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Williams v. State

Court of Appeals of Indiana

February 28, 2014

ALONZO GOLSTON WILLIAMS III, Appellant-Defendant,
v.
STATE OF INDIANA, Appellee-Plaintiff

Editorial Note:

These opinions are not precedents and cannot be cited or relied upon unless used when establishing res judicata or collateral estoppel or in actions between the same party. Indiana Rules of Appellate Procedure 65(D).

APPEAL FROM THE DELAWARE CIRCUIT COURT. The Honorable Thomas A. Cannon, Jr., Judge. Cause No. 18C05-1104-FD-41.

ATTORNEY FOR APPELLANT: DOUGLAS K. MAWHORR, Public Defender's Office, Muncie, Indiana.

ATTORNEYS FOR APPELLEE: GREGORY F. ZOELLER, Attorney General of Indiana; ERIC P. BABBS, Deputy Attorney General, Indianapolis, Indiana.

NAJAM, Judge. BAKER, J., and CRONE, J., concur.

OPINION

MEMORANDUM DECISION - NOT FOR PUBLICATION

NAJAM, Judge.

STATEMENT OF THE CASE

Alonzo Golston Williams III appeals his conviction for intimidation, as a Class D felony, following a jury trial. Williams raises two issues for our review, which we consolidate and restate as whether the trial court abused its discretion when it denied his proposed jury instruction and whether the State denied him his right to due process when it failed to preserve potentially useful evidence. We affirm.

FACTS AND PROCEDURAL HISTORY

On April 13, 2011, Williams was incarcerated in the Delaware County Jail. Corporal Robert L. Brooks of the Delaware County Sheriff's Office was working inside the jail that day, and he observed " pornography pictures" on the wall of Williams' cell. Transcript at 230. Having pictures of any kind on the walls of a cell is against the rules of the jail, and Corporal Brooks instructed Williams to remove the pictures. Later that day, Corporal Brooks returned to Williams' cell and observed the pictures still on the wall. Corporal Brooks again instructed Williams to remove the pictures, but Williams responded, " fuck you, I'm not taking them down." Id. at 138.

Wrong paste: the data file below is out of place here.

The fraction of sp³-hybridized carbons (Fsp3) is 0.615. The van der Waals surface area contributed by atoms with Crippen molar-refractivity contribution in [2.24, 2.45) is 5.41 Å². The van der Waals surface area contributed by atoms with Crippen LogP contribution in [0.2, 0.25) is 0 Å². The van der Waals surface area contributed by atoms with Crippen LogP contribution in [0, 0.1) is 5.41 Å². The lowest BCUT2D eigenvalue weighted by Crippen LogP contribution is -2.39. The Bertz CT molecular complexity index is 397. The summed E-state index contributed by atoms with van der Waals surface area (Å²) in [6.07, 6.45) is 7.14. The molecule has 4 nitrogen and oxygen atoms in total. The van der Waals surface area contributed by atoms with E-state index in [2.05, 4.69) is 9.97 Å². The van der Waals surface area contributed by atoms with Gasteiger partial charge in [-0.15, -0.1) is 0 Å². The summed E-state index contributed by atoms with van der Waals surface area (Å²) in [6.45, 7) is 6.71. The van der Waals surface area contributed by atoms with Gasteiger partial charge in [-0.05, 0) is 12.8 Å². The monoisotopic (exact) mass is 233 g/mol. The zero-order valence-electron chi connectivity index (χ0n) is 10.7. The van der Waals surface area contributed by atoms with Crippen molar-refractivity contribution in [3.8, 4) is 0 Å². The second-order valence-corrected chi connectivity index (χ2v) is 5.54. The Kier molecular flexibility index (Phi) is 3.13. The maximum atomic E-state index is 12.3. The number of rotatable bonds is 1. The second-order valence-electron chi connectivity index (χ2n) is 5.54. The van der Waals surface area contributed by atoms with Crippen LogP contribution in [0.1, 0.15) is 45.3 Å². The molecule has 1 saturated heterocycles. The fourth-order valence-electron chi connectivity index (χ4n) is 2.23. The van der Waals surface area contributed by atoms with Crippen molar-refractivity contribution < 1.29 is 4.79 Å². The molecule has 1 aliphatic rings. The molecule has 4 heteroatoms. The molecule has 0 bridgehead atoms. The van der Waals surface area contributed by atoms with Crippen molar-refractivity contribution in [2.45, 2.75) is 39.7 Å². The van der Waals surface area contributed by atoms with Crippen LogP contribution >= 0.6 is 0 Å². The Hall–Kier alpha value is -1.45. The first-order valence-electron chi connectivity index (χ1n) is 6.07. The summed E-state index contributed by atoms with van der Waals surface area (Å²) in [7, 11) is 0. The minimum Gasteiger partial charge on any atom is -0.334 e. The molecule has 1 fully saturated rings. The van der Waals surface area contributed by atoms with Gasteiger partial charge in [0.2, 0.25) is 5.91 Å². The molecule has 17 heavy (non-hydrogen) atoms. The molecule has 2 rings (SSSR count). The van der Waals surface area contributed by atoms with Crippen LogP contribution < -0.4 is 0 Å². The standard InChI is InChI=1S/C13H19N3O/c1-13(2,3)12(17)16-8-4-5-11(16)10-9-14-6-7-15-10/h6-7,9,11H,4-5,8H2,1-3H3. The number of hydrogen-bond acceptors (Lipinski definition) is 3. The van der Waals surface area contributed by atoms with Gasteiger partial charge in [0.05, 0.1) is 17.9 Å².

Corporal Brooks then removed Williams from his cell, placed Williams in handcuffs, and proceeded to remove the pictures from Williams' wall. Correctional Officer John Taylor arrived to assist Corporal Brooks in searching the rest of Williams' cell for contraband. During the search, Williams " kept yelling" and " cussing" and so, pursuant to the jail's policies, the officers removed Williams to the segregation unit of the jail. Id. at 140. En route, Jeremy Dye, an administrative assistant for the Sheriff's Office, overheard Williams saying that " he was gonna . . . get or kill . . . Officer Taylor and Officer Brooks." Id. at 193.

Corporal Brooks placed Williams inside a segregation cell. Williams asked for medical attention, but then proceeded to tell Corporal Brooks that " when he see[s] me on the street he [i]s going to kill me" and that Williams " hoped [Corporal Brooks'] mother and . . . kids die." Id. at 140. Williams told Officer Taylor that Officer Taylor " was dead when [Williams] gets out." Id. at 172. And Williams spit at Officer Taylor, though he missed. Williams then ...


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